A demand-offer critical analysis of current drug development. Phase I drugs versus TCGA sequencing data.

European journal of cancer (Oxford, England : 1990)(2023)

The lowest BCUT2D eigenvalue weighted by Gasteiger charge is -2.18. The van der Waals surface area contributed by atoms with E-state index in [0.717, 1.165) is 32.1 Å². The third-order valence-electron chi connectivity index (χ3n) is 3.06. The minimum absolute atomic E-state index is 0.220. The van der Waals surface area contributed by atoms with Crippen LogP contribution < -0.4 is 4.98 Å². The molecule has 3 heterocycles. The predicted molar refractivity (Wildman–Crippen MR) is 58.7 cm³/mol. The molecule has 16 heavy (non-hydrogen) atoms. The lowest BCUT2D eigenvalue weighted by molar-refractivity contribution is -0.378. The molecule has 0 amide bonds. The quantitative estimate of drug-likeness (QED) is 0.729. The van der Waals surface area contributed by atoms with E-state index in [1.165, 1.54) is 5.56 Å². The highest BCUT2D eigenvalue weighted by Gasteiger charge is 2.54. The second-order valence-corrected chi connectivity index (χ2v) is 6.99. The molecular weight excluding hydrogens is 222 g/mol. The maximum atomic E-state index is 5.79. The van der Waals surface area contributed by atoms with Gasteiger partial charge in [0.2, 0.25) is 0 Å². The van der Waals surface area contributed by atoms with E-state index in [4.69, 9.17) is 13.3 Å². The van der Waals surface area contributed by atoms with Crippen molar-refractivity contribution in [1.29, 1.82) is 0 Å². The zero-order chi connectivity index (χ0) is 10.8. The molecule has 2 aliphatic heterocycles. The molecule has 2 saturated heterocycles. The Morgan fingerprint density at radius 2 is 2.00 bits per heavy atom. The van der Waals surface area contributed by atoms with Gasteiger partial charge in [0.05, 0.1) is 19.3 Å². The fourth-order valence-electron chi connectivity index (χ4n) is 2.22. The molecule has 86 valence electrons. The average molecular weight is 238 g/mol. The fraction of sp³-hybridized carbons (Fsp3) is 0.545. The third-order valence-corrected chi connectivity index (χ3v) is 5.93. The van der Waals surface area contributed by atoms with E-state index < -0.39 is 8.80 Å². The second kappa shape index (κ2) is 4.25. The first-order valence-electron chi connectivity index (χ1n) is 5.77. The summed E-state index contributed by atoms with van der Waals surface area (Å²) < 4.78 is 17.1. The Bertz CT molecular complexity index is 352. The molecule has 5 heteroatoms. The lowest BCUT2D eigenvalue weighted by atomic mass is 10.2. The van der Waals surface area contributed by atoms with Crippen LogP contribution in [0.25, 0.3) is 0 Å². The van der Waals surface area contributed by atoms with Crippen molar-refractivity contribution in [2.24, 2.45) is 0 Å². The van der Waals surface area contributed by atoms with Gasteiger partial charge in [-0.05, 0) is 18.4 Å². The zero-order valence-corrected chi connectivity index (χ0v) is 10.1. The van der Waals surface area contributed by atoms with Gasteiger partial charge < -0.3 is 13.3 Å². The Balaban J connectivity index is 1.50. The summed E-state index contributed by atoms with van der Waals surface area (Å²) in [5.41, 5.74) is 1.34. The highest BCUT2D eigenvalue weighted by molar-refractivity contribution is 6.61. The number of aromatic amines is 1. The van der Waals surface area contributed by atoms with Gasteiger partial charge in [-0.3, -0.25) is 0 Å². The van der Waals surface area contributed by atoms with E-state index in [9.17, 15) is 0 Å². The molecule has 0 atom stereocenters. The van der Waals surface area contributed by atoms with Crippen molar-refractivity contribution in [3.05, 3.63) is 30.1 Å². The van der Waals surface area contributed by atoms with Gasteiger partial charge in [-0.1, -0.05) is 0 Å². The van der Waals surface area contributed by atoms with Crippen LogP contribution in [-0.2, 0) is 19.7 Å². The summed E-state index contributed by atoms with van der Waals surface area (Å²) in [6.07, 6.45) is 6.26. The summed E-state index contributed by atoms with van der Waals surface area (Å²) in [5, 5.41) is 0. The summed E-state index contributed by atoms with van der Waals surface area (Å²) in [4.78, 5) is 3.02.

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BACKGROUND:Phase I clinical trials have become increasingly critical to regulatory approvals of novel agents. In phase I drug development, a global problem of unknown magnitude is the multiplicity of similar drugs being investigated against the same target, colloquially known as the 'me too' phenomenon. METHODS:Ranging from December 2020 to December 2022 we annotated phase I clinical trials present on clinicaltrials.gov. Public databases were queried for annotation of investigational agents (IAs). Extensive literature research and data mining were performed to annotate agents not present in public databases. The Cancer Genome Atlas (TCGA) pan-cancer sequencing cohort was used to perform second-level analyses to evaluate tumour types with a higher number of IA matches. RESULTS:A total of 1054 unique drug targets were identified. The most frequent IA classes were: cell products (1223), small-molecule inhibitors (1110), antibodies (733), and vaccines (346). Only a minority (8.9%) of phase I IAs were explored against a target without a competitive agent; 7% of agents shared targets with 2-3 other agents. Unfortunately, the majority (84%) shared targets with at least four other agents. Using data from the TCGA pan-cancer sequencing potentially underserved histologies were identified. Analysis of alteration-IA matches revealed potentially frequent and unexplored alterations in many tumour types. CONCLUSIONS:The majority of IAs (86%) shared targets with at least three other agents. We argue that these duplicative efforts could be redirected toward unmet needs instead.
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